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Californian Senator Links Games to Violence

posted on by Lynzee Loveridge

Dianne Feinstein, a Democratic senator from California, spoke to an audience of about 500 people on Wednesday, saying that Congress may need to move forward to censor violent video games if the industry does not self-regulate its depictions of guns and violence.

Feinstein said that video games play, "a very negative role for young people, and the industry ought to take note of that...if Sandy Hook doesn't do it ... then maybe we have to proceed, but that is in the future."

U.S. politicians have voiced their concern on video game violence since mass shootings in the last year captured media attention, leading to questions about violent media's role in the crimes. James Holmes opened fire in a crowded movie theater screening of The Dark Knight Rises in Aurora, Colorado on July 20. Another shooting occurred in the Clackamas Town Center Mall in Portland, Oregon on December 11, followed by the Sandy Hook Elementary School shooting on December 14, and the Taft High School shooting in California in January.

A congressional hearing took place on January 30 where politicians and experts expressed testimony to the Judiciary Committee on what action, if any, would take place. Tennessee Republican senator Lamar Alexander linked video games and violence in an interview with MSNBC, stating "I think video games is [sic] a bigger problem than guns, because video games affect people. But the First Amendment limits what we can do about video games, and the Second Amendment to the Constitution limits what we can do about guns."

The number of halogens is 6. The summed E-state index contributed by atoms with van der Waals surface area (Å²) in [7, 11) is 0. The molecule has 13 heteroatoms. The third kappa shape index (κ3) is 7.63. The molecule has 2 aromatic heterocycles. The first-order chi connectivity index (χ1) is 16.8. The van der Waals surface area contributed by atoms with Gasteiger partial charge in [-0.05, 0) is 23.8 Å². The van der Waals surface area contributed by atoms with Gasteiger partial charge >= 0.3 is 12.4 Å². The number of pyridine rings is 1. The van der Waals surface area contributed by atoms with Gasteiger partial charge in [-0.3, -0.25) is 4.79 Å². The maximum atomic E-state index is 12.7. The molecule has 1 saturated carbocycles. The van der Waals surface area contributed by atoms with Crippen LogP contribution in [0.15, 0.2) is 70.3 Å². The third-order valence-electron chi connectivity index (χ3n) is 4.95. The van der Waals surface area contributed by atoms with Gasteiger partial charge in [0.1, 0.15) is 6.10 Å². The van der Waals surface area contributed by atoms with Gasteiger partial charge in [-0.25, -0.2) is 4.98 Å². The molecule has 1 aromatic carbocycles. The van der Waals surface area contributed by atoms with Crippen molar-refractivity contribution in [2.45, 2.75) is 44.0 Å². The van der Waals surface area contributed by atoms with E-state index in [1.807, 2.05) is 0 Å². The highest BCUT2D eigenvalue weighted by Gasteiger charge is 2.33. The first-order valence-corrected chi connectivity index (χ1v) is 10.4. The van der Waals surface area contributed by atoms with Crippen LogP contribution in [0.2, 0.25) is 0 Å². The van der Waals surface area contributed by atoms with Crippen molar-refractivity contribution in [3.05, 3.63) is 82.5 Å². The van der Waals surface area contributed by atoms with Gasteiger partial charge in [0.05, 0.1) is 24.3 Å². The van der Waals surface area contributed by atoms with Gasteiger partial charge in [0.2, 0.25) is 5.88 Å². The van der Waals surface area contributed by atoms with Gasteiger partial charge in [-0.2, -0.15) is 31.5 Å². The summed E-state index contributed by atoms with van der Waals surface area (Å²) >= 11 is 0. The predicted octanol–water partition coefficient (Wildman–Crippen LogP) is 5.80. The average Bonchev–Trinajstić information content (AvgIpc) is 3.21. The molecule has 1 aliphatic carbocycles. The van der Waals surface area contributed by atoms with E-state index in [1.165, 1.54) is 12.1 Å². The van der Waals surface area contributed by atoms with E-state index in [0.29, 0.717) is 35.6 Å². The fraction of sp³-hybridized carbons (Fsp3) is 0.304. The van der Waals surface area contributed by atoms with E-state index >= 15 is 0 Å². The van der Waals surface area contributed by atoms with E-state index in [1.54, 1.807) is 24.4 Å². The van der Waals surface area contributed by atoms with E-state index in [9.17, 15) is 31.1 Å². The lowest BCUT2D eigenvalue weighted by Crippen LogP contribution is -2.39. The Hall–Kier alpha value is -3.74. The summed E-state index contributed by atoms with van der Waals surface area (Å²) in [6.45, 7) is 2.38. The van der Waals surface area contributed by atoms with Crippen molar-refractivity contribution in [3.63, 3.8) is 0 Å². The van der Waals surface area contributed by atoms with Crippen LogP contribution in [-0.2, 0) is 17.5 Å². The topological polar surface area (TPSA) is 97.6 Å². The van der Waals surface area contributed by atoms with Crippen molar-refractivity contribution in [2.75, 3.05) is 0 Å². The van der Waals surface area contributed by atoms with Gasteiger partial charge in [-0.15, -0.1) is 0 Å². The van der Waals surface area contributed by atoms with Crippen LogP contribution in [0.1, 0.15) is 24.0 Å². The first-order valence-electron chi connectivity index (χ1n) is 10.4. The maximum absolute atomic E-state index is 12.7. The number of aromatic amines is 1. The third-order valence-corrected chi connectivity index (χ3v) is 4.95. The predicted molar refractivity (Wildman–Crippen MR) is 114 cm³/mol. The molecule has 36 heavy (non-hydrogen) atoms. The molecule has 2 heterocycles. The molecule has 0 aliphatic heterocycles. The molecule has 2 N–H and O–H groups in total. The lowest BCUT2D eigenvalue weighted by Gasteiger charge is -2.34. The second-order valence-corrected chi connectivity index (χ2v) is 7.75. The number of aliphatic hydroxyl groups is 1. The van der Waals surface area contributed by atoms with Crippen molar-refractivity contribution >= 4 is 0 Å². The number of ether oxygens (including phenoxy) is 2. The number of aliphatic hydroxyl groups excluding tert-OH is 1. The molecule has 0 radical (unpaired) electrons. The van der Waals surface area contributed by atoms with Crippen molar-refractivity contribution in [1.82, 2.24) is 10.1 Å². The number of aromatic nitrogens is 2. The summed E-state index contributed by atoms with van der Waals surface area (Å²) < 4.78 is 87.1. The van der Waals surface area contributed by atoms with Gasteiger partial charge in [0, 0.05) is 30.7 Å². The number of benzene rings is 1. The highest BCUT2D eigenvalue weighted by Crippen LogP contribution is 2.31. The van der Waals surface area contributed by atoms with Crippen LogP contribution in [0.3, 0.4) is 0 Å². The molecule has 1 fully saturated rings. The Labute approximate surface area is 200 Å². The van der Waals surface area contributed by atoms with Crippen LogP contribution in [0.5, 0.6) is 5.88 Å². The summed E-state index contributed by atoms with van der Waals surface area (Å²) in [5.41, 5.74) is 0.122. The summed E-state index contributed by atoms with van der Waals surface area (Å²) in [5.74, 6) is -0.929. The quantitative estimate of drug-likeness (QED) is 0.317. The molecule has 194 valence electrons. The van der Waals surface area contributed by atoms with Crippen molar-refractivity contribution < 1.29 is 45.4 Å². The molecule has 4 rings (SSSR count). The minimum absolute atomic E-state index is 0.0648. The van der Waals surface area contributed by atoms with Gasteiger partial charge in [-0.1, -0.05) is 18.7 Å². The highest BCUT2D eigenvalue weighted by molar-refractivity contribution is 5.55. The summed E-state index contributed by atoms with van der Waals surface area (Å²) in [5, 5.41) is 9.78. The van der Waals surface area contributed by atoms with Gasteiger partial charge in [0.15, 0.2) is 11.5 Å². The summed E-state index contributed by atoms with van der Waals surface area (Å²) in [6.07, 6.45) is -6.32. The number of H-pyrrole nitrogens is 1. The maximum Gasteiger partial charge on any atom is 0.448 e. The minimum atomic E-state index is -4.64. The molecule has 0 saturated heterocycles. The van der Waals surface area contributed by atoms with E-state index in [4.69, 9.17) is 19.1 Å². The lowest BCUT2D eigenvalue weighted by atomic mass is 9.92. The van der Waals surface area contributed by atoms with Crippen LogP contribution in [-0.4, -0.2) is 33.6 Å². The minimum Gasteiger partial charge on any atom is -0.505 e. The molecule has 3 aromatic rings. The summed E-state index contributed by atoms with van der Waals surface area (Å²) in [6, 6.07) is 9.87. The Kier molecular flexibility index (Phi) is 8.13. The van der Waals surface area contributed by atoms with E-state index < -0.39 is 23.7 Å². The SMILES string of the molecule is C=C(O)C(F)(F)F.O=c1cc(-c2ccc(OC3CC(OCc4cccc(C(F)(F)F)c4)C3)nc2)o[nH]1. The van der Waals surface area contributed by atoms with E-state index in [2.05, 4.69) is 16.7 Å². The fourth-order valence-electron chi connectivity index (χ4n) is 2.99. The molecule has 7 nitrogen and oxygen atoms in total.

Congress has looked to pass a number of bills to combat the perceived link between violence and video games. Democratic congressperson Jim Matheson introduced Bill H.R.287 to house in January in hopes of making ESRB ratings legally binding and President Barack Obama has called for a scientific study investigating the proposed link leading to open letters from the video game industry asking for no censorship.

Senator Feinstein previously backed the 2010 Anti-Piracy Bill and is the writer of the current assault weapons ban legislation.

Sources: Venture Beat, The Huffington Post via Slashdot

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